COVID Can Consumption Caused Chaos for Breweries of All Sizes. Here’s How Three in Oregon Coped.

“We got emails from can suppliers [stating] that unless you buy a truckload, you can’t buy [12-ounce] cans.”

“Breweries have always been part of sharing culture,” says Ninkasi Brewing co-founder Jamie Floyd. “That’s who we are.”

With a pandemic suppressing our ability to share culture in person for the past two years, the beer world has suffered losses beyond revenue. Facing universal adversity, breweries ended up making choices driven by necessity, guided by ethics and community, and shaped by a passion for the culture of beer.

Craft breweries are generally categorized into large, medium and small sizes based on production volume, and there are both benefits and drawbacks unique to each. To get a sense of how different categories of breweries adapted as COVID swept the globe, we spoke to three Eugene-based businesses, all of which were caught in different phases of development in 2020.

Gratitude Brewing opened its small brewpub on the edge of downtown Eugene in December 2019. Owner Tristan Cooley was blunt about the first waves of the pandemic.

“Getting [Paycheck Protection Program] loans was based on showing a drop in revenue in years past,” he explains. “That evidence didn’t exist [for us].”

The restaurant shut down for a month, and Gratitude started selling crowlers online for outdoor pickup, reengaging with customers from a distance.

“Someone purchased $100 worth of crowlers for us to give to first responders and medical personnel,” says Cooley. That inspired the addition of a simple button on Gratitude’s website allowing customers to give beer as a gift. “People were really generous.”

It quickly became apparent that packaging beer was a necessity; in-house sales, which are the most profitable for a brewery, didn’t exist. Gratitude initially worked with a mobile canning company but realized it wasn’t worth it.

“We were paying them twice what it would take to buy a canning line,” Cooley says. So Gratitude took on more debt and bought a single-head canning line. “It enabled us to can smaller runs, whereas running 20 barrels for the cost break didn’t work for shelf life.”

The brewery also squeaked by on Restaurant Revitalization Fund relief. Gratitude produced less than 600 barrels (1 barrel equals 31 gallons) of beer in its first two years but is on track to make around 500 in 2022.

The pandemic introduced similar challenges to Whiteaker neighborhood favorite Oakshire Brewing, though the 16-year-old, medium-sized brewery had different strategies. First, it bought back its kegged beer from distributors, pushed it into tanks, and then canned it—a tremendous amount of extra work. Oakshire’s two taprooms in Eugene and Portland also closed while the owners came up with social distancing solutions.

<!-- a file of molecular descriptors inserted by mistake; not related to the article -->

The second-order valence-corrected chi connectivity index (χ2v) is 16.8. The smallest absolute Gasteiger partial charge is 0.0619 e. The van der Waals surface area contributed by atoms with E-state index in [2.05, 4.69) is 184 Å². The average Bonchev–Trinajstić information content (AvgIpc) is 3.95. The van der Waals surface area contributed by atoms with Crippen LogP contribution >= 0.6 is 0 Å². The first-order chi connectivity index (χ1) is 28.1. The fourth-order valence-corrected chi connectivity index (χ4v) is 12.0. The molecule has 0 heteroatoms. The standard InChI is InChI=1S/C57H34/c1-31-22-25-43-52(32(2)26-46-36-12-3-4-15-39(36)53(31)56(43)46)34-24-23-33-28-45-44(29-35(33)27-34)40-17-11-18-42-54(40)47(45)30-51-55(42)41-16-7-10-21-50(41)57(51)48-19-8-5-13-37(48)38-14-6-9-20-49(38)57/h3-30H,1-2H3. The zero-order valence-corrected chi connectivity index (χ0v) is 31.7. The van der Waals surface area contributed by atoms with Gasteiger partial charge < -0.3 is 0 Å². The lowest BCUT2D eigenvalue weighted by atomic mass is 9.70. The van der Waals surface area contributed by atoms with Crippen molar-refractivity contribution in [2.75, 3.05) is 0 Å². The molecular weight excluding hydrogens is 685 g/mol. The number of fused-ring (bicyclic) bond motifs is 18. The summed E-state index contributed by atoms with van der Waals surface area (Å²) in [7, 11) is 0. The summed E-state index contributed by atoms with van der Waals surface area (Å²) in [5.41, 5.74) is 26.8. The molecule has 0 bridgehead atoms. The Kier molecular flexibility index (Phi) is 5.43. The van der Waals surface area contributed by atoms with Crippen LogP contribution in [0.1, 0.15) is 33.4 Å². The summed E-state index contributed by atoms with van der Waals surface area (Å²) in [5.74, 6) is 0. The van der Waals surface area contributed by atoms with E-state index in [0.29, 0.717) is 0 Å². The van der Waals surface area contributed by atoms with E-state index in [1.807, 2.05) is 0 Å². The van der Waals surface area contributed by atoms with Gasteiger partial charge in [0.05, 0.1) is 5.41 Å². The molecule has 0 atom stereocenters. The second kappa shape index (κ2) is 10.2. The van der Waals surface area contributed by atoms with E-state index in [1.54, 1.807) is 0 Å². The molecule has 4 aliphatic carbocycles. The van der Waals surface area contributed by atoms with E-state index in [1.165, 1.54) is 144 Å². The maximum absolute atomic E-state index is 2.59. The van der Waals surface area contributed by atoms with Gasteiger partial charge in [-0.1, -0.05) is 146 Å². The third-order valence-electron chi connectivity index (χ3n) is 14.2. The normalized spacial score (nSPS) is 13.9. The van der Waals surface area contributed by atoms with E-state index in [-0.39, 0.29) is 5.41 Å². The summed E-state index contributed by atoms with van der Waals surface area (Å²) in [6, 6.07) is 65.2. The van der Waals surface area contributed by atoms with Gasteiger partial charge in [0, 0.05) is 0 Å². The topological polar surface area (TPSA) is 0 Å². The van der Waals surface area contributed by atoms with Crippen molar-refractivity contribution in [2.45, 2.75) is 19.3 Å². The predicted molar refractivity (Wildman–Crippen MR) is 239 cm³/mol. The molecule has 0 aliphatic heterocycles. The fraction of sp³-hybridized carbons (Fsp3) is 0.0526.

Fast forward a year. “We got emails from can suppliers [stating] that unless you buy a truckload, you can’t buy [12-ounce] cans,” says Dan Russo, director of brewing operations for Oakshire. So the company switched entirely to 16-ounce containers.

Russo adds that the brewery’s strategy moving forward is to “focus on taproom operations, because that’s where the profit is. We’ll work with wholesalers to dial in forecasts for beer, and not go into winter with three times more beer than we should.” Oakshire’s production dropped approximately 30% from 2019 to 2021 to around 4,300 barrels.

The pandemic was perhaps even more complicated for the larger-sized Ninkasi Brewing. Owners Jamie Floyd and Nikos Ridge were in the process of buying the brewery back from Legacy Breweries—a company that formed in 2019 to allow breweries to pool resources and equity through acquisitions. They’d also just opened a restaurant in the brewery’s administrative building called the Better Living Room. Then COVID hit. The restaurant all but closed until mid-2021, and brewery production dropped by about a third, from 81,238 in 2019 to 60,193 in 2021.

“The 2020 barrels were a lot of mixed 12-packs as people stocked up,” says Floyd, “but those are the most expensive and, therefore, least-profitable products we make.”

Ninkasi also started canning more of its beer and producing other alcohol products. Because although it may appear very large, the brand competes with much larger breweries, like Deschutes and Sierra Nevada, for shelf space.

“Nikos and I saw the need to diversify well before COVID and started that process with seltzer and now canned cocktails,” Floyd adds. “We are a big machine, it’s true. With human nature, you have an idea that you’ll work hard and hit a level and be stable. We knew that was not going to happen in this industry. So getting our employees to understand that the only consistent thing is change helped to prepare us for a global pandemic.”

All three breweries are working on reengaging with the local community and getting folks to come back in for a pint. Ninkasi hosted its first NinkasiCon in late March and will put on the revered Sasquatch Brew Fest on June 11. Gratitude Brewing even has a stage, which is finally being used properly.

“We have live music on a regular basis, and weekly drag Bingo and trivia nights,” says Cooley. “We’re looking forward to the summer and all the events in town, including the World Athletic Championships, so we can go into winter with a little cushion.”

See more of Willamette Week’s 2022 Beer Issue Here!